Last year, when "Le Freak," Chic's self-advertisement, dominated the charts, it seemed like a fluke. But now it's obvious that "Le Freak" is one of the goofiest and funniest singles of this dull decade -- one can hear the song 50 times and not be able to pinpoint its hypnotic appeal.

But whereas "Le Freak" was primarily a dance song to the nth degree, Chic's latest hit single, "Good Times," is something far more substantial, for it offers a message of optimism counter to the current rage of kicking dead dogs down the sidewalk of depression. The bright joy of "Good Times" breaks through all the phony inflation and howdy-doody revivalism, encouraging the listener to admit. "Hey, good times are whatever you make 'em, so. . .let's dance!"

I haven't heard in a millennium more spiritually uplifting lines than these from "Good Times" -- "Don't be a drag, participate/Clams on the half shell and rollerskates, rollerskates."

"Risque," Chic's third album, includes not only the happy "Good Times," but an abundance of inspiring music guaranteed to motivate a veritable symphony of pelvic distortion on any dance floor. On quick listen, and it's easy to hear why all cuts from the album are currently climbing the disco charts.

The key to Chic's entrancing sound is Nile Rodgers' guitar work and Rodgers/Bernard Edwards' sweeping production. This team's devotion to detail was not apparent on Chic's cliche-hit, "Dance, Dance, Dance (Yowsah, Yowsah, Yowsah)," but with "I Want Your Love," possibly Chic's greatest tune, Edwards & Rodgers' craftsmanship hit its stride. "I Want Your Love" is an auto-erotic song produced with elegant touches -- cascading strings, Spectorish bells, a percolating guitar -- so suggestive that it melts into ultra-chic porn.

"Risque," though, is easily Edwards & Rodgers' most tuneful construction to date. (A close second: their work on Sister Slege's "We Are Family"). "Warm Summer Night" offers a smooth dreamscape with Rodgers' guitar riff rolling beneath the song's surface of rippling silk. "My Forbidden Lover" is so downright sexy, who needs sensual bliss? And, following in the rich tradition of mid-'60s girl-group records, "Will You Cry (When You Hear This Song)" is beautiful sap that promises to ooze all over one's truntable.

In short, "Risque" is a real charmer, disco or otherwise, infinitely replayable and produced with patience, restraint and all-round good taste.

Chic's Niles Rodgers is an admitted fan of Mick Ronson, David Bowie's ex-guitarist, who produced "In Style," the latest album by David Johansen, ex-vocalist/songwriter for the legendary New Yrok Dolls. Yet Chic and Johansen have more in common that a mutual affinity for Mick Ronson, for Johansen shares Chic's ability to assume the cool pose. Both Chic and Johansen are stylishly nonchalant, at ease with their music, effortlessly patterned after the subway rhythms of metropolitan life.

On David Johansen's first solo album (a simple, sparsely produced endeavor that could have passed as the third album by the defunct Dolls), many songs point in the direction of In Style ("Funky But Chic," "Cool Metro"). But none more so than "Frenchette." With this song, Johansen essentially offers the identical message of Chic's "Good Times" -- "You call that lovin' French but it's just Frenchette/ I've been to France so let's just dance."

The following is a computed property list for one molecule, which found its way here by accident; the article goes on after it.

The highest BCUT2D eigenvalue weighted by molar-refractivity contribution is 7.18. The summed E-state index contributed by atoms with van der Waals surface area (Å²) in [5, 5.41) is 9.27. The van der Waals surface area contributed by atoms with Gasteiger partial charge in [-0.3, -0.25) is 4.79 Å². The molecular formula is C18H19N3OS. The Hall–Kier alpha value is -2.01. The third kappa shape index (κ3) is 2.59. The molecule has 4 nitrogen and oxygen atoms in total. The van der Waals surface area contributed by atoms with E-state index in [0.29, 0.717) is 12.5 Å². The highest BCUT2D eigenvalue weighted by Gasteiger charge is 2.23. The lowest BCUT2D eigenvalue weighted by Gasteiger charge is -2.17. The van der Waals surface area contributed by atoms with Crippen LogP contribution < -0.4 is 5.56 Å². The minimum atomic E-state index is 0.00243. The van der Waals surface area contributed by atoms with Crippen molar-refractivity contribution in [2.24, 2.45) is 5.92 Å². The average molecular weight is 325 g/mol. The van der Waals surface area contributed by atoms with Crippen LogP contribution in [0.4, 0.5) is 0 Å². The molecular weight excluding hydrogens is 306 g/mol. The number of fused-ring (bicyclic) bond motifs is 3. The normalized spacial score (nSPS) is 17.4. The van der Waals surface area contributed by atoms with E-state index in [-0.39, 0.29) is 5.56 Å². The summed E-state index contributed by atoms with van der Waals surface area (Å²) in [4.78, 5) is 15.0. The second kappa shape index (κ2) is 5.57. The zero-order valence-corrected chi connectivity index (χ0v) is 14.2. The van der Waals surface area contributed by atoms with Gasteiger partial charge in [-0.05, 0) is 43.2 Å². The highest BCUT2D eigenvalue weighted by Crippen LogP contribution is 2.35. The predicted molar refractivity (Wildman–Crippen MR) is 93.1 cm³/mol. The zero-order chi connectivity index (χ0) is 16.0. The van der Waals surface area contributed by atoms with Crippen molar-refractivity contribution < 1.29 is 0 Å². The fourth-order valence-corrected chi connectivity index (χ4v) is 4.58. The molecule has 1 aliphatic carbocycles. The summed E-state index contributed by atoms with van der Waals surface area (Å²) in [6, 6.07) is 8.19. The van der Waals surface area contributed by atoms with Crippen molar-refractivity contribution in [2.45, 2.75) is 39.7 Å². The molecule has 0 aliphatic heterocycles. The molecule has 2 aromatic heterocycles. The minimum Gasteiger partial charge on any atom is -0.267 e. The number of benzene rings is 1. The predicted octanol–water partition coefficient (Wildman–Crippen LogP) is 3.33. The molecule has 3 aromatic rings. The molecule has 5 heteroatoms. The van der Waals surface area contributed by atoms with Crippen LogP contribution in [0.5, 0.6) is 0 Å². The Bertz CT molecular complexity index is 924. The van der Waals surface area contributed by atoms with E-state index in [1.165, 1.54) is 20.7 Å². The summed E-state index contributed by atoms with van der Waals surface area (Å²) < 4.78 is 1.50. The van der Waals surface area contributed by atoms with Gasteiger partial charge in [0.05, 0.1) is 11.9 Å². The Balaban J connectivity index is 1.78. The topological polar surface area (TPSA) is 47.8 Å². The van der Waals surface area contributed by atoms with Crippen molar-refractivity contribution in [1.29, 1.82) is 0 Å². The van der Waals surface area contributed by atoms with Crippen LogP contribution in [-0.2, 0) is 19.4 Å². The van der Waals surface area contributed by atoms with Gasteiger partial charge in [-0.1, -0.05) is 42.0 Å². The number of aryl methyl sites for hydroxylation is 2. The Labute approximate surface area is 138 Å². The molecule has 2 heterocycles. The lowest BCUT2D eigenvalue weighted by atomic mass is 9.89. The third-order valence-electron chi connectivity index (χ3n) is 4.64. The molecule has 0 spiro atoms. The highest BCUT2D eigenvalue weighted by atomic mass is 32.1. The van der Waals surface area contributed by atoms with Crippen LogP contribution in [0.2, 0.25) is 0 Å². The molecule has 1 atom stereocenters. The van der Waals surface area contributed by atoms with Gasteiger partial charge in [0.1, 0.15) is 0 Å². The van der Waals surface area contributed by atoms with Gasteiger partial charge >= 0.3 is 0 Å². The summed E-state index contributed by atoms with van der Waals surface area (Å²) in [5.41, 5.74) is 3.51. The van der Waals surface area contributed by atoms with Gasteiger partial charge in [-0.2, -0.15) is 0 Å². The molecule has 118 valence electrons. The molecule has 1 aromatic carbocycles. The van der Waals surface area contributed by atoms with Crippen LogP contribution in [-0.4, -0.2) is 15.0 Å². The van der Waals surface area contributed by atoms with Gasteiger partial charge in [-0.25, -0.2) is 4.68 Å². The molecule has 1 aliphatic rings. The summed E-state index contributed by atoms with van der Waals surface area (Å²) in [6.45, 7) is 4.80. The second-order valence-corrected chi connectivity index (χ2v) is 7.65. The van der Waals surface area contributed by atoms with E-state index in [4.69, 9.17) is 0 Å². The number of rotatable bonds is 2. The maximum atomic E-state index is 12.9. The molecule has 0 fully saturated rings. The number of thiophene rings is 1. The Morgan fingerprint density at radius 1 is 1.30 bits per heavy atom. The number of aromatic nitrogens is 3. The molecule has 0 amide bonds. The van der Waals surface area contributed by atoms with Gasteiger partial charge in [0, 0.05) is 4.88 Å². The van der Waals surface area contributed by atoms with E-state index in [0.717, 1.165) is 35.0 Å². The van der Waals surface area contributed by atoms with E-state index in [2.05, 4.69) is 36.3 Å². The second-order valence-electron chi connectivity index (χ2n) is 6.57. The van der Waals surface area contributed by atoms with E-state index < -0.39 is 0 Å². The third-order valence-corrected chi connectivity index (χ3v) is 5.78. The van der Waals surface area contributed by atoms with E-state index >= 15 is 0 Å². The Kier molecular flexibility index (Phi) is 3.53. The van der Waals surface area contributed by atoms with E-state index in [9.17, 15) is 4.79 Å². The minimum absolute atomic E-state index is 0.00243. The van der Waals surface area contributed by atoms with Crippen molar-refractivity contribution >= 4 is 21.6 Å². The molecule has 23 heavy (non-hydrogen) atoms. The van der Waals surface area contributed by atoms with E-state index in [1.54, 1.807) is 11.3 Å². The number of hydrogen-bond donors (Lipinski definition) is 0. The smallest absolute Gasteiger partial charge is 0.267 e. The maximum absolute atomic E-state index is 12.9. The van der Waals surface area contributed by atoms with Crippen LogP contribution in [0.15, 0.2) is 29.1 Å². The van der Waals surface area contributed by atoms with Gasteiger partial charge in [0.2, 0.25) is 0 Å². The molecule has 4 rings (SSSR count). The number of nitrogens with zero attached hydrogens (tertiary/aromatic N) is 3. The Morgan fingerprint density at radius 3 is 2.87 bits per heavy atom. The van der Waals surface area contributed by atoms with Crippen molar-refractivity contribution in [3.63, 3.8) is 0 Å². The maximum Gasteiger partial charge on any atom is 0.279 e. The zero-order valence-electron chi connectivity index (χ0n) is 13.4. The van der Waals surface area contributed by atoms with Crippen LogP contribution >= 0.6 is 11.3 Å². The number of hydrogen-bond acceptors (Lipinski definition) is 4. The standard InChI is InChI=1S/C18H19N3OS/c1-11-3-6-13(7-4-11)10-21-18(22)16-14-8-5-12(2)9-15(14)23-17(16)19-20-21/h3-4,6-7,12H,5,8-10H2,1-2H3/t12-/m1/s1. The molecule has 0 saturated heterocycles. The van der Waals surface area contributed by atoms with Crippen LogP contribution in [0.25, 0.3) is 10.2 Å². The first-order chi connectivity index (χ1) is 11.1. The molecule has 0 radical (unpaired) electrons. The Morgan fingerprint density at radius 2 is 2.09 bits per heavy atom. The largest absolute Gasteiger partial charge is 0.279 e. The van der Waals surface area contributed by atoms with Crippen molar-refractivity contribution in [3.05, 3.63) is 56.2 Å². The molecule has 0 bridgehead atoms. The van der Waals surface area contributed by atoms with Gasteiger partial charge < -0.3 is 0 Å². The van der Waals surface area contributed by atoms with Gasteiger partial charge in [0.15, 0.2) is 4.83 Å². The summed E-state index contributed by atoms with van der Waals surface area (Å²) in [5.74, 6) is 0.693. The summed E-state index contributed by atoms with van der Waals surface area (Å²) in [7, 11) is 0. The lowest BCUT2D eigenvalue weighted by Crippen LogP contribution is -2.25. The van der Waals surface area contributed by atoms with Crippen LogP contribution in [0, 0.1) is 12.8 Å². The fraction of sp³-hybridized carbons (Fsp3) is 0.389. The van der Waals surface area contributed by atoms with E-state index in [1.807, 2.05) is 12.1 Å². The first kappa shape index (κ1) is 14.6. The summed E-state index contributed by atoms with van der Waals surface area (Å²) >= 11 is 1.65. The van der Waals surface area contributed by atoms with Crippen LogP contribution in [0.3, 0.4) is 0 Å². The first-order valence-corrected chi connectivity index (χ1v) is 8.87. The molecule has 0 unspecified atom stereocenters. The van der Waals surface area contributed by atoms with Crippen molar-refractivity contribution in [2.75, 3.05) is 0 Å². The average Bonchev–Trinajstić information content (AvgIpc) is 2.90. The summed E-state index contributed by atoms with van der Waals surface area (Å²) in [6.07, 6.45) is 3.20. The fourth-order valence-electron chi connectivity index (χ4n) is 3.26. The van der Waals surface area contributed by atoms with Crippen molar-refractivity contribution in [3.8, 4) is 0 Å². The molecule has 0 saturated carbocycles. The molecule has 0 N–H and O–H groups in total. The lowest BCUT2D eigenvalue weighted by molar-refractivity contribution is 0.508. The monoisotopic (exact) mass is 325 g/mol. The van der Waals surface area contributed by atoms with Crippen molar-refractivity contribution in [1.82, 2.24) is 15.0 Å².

As an album, "In Style" may not be as raw or as innocent as Johansen's initial solo work, but it is fuller in sound and scope, more exciting, and a better dance record to boot. Johansen, a great admirer of Frank Sinatra (and Howard Tate), has lost none of his impeccable phrasing, he croons better than Iggy Pop, and his aim is deadlier than Mick Jagger's.

"In Style" opens with the factory boom of Motown, a song entitled "Melody." "Justine" is a lavish "Frenchette, prompting a reverie complete with goose bumps; "You Touched Me Too," a classy folk-rocker in the tradition of P. F. Sloan; "Wreckless Crazy," a wild and loose return to the Dolls.

In concert, Johansen often performs Donna Summer's "Hot Stuff," because, as he says, it's a great rock 'n' roll song. Consequently, he has made his contribution to the growing genre of rock-disco with "Swaheto Woman," a full-bodied recording every bit as catchy as "Heart of Glass" or "Miss You."

But the hottest song on "In Style" is "She," as boldly uncompromising in stance as any song by the Dolls. It refers to a woman who is spreading malicious rumors on the street about the singer's supposed impotence. The singer responds to the senak attack with a clenched fist, and Johansen sings this angry response as if he were getting clobbered with a crowbar:

I think therefore I hate./ Ain't, ain't gonna holler, ain't gonna faint./ Ain't gonna sing with no stool-pigeon choir./ You're a pretty little girl, but you're a liar./ And your lies can't disguise your desire.

David Johansen, like his idol Sinatra, is so sure of himself that he doesn't have to pose. The photos for the "In Style" sleeve were shot by Richard Avedon, but they could have been by Mr. Magoo and Johansen still would have looked cool. On "Famingo Road," the final six minutes of the album, Johansen sings about a place where "people walk around with hundred-dollar shoes on their feet," a rambling opus about losing one's soul on the trash heap, a brilliant example of Johansen's astute ability to transform even trashiness into something chic.